President Xi Jinping is mandated to refocus China's economy from being the world's source of low-cost goods into services, technology, and the development of infrastructure throughout Asia. She needs her labour force, of which only about 5% are actually unemployed, to be continually re-educated and redeployed to these ends. Contrast this with the welfare states, which cannot afford to see tax revenues decline under any circumstances.
Because of this difference, it is the US economy that faces the greater problem, and in the planners' minds the ever-present danger is deflation. Therefore, the likelihood of NIRP being introduced will probably increase in the coming months, as recent falls in commodity prices and the contraction in world trade have their effect on the CPI. Capital markets and commodity prices will have to accept the possibility of negative interest rates.
The effect on commodities
If NIRP looks like becoming a reality, commodity markets should begin to adjust to a general state of backwardation, reflecting the anticipated cost of holding cash deposits compared with owning physical commodities. Speculators holding short positions and therefor long of dollars will expect a cost arising from negative interest rates to replace the positive interest rate return normally reflected in futures pricing. In other words, all market participants would be better off being long instead of short. The effect could be dramatic, as recent experience of the oil price attests, which last year more than halved over a brief period of a few months, driven mainly by shifts in speculative positions. The reversal of commodity price weakness could be equally unexpected and sharp.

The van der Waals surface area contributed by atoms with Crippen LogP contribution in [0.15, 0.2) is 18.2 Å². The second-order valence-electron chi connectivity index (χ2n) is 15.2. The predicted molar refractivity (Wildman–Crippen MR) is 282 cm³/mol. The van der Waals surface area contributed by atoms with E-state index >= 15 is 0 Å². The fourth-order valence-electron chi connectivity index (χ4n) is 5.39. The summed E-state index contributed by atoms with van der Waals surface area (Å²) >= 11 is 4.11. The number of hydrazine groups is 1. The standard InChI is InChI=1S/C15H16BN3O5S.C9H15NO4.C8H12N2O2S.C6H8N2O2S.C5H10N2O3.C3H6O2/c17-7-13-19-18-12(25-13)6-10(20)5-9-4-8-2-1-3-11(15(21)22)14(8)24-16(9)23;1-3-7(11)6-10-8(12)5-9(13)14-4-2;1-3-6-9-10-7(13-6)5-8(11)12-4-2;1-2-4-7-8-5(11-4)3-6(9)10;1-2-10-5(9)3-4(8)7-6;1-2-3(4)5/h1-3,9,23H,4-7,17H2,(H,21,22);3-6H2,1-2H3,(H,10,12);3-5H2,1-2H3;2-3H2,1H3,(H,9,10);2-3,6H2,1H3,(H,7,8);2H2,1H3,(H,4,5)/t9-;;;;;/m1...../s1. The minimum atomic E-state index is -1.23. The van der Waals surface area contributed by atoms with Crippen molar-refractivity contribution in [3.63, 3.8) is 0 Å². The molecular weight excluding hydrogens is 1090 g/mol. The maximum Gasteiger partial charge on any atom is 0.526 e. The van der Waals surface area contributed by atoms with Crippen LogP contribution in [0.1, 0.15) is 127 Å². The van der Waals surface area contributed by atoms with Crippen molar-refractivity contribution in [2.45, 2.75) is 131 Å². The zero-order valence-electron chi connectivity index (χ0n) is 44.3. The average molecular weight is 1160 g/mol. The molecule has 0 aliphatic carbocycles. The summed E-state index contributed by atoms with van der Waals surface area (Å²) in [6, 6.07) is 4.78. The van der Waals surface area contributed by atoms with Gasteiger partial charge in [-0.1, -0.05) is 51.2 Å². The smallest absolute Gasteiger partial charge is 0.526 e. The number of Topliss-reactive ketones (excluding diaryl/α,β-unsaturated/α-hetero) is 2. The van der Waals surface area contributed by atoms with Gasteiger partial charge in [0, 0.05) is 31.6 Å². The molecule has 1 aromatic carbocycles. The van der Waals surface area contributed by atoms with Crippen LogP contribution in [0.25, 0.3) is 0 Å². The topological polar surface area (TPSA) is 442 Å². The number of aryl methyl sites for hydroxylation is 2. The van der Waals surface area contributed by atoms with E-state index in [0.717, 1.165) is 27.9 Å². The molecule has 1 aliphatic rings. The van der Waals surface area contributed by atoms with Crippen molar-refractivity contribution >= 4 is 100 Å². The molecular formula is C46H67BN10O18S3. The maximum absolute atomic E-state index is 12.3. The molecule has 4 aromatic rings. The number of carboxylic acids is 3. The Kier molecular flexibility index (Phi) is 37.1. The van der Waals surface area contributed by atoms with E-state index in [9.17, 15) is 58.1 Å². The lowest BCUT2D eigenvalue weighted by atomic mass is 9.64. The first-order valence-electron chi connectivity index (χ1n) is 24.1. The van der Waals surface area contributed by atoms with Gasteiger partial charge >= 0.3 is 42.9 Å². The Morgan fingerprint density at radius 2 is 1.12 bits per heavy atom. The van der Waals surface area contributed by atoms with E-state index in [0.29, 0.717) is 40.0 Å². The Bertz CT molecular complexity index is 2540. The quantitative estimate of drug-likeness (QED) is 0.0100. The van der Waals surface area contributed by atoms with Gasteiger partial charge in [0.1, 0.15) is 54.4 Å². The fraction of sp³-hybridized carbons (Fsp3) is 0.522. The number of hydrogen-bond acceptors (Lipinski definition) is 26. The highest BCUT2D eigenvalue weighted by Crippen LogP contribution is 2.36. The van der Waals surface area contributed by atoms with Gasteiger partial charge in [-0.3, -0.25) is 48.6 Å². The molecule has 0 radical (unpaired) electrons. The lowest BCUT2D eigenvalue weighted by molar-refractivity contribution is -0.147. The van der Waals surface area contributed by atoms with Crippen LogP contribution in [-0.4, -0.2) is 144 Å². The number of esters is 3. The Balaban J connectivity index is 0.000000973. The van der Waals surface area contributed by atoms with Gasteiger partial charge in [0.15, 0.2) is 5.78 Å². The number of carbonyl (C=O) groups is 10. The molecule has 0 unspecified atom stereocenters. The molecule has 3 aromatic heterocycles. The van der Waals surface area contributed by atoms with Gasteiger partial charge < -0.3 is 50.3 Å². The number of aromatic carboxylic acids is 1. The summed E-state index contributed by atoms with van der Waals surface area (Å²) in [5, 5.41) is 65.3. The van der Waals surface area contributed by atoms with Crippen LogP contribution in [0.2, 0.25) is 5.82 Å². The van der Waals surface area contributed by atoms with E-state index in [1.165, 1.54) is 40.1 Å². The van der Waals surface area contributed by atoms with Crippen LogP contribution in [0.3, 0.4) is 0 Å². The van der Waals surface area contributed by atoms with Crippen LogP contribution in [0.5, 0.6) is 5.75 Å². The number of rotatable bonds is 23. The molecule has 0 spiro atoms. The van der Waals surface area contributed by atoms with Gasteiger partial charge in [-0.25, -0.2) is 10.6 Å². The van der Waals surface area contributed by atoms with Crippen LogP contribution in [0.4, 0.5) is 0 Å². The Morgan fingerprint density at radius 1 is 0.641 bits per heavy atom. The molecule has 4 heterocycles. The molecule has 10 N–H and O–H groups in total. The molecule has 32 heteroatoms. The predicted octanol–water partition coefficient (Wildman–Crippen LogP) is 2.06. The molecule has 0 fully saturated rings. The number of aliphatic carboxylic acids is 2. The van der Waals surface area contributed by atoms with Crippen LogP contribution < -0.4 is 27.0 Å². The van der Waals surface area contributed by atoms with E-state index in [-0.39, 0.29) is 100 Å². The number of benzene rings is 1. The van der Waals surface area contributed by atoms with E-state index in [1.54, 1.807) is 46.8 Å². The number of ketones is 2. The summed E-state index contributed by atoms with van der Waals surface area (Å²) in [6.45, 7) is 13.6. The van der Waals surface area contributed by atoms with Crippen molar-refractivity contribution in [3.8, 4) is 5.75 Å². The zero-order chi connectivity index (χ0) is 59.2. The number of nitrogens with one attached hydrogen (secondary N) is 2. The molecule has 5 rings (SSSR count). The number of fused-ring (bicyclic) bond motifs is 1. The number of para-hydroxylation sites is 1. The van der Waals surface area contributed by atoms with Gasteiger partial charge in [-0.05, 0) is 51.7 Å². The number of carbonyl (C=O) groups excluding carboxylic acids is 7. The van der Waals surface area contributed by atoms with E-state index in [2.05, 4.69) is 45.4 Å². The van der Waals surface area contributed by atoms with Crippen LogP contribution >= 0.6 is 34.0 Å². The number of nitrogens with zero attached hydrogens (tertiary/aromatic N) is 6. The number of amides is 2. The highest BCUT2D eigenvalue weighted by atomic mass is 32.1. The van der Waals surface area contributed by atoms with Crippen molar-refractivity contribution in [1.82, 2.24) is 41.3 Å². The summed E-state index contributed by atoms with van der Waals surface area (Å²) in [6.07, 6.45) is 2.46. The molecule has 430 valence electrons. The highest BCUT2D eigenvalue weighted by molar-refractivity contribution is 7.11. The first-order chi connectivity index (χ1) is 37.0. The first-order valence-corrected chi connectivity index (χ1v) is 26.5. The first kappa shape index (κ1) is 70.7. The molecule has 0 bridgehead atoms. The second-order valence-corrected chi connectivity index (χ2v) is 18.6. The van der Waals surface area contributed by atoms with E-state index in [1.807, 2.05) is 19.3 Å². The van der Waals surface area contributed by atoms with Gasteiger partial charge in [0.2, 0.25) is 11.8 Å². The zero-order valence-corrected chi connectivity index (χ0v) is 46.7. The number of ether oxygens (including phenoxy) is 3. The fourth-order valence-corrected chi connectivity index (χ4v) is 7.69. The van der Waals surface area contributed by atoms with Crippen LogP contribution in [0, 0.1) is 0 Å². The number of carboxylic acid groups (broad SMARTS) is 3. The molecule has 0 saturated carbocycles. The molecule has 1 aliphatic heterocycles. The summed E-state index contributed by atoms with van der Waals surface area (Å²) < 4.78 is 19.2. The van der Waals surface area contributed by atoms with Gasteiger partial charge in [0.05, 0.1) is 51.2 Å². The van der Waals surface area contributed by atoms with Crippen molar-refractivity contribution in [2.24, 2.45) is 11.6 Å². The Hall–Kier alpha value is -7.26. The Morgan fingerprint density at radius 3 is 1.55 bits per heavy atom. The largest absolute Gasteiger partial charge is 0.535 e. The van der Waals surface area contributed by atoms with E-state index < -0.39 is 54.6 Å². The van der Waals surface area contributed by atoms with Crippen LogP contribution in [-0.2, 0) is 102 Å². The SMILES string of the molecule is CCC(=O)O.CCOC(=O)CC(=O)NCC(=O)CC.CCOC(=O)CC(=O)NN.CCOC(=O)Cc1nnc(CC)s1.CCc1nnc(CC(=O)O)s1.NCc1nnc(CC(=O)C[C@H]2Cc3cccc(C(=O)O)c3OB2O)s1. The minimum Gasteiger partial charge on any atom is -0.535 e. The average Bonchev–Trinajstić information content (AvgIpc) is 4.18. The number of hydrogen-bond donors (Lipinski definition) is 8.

This is not something industry will necessarily be happy about, if rising commodity prices end up squeezing operating margins. Businesses are bound to more rigorously control manufacturing costs by limiting wages and stock levels. So talk of NIRP ahead of its implementation could end up increasing prices and unemployment at the same time. Its actual introduction would be a different matter, because at that point the public will be directly affected through their bank accounts. The hoarding of necessities, reflecting a decrease in the general public's level of preference for money relative to goods, would then become the dominant effect on prices. It would be similar to the development of the stagflation of the 1970s, with the additional risk of prices spiralling out of control.
A very serious problem would almost certainly arise in the gold market. Futures prices are already often in backwardation, and NIRP would make this situation worse. But the real trouble would become apparent in the balance sheets of the bullion banks, which traditionally have positioned their dealings to benefit from the higher interest rate in the interbank market, compared with the gold lease rate. Admittedly, ZIRP has reduced the interest rate spread between the two to virtually nothing, but there is a legacy of unallocated gold accounts which gave the banks this benefit on a geared basis, exceeding the bullion banks' capital by as much as ten times. Nobody yet has woken up to this crisis-in-the-making, but if they do, NIRP, or even the threat of it, could plunge the international monetary system into crisis by exposing the lack of physical gold in western vaults.
The effect NIRP would have on the gold price and the crisis it would generate at the heart of the financial system is an obvious reason why it should not even be considered, the other being the danger that it could trigger a series of events leading to the early destruction of the dollar itself. It would be the final experiment by central bankers on an unsuspecting public.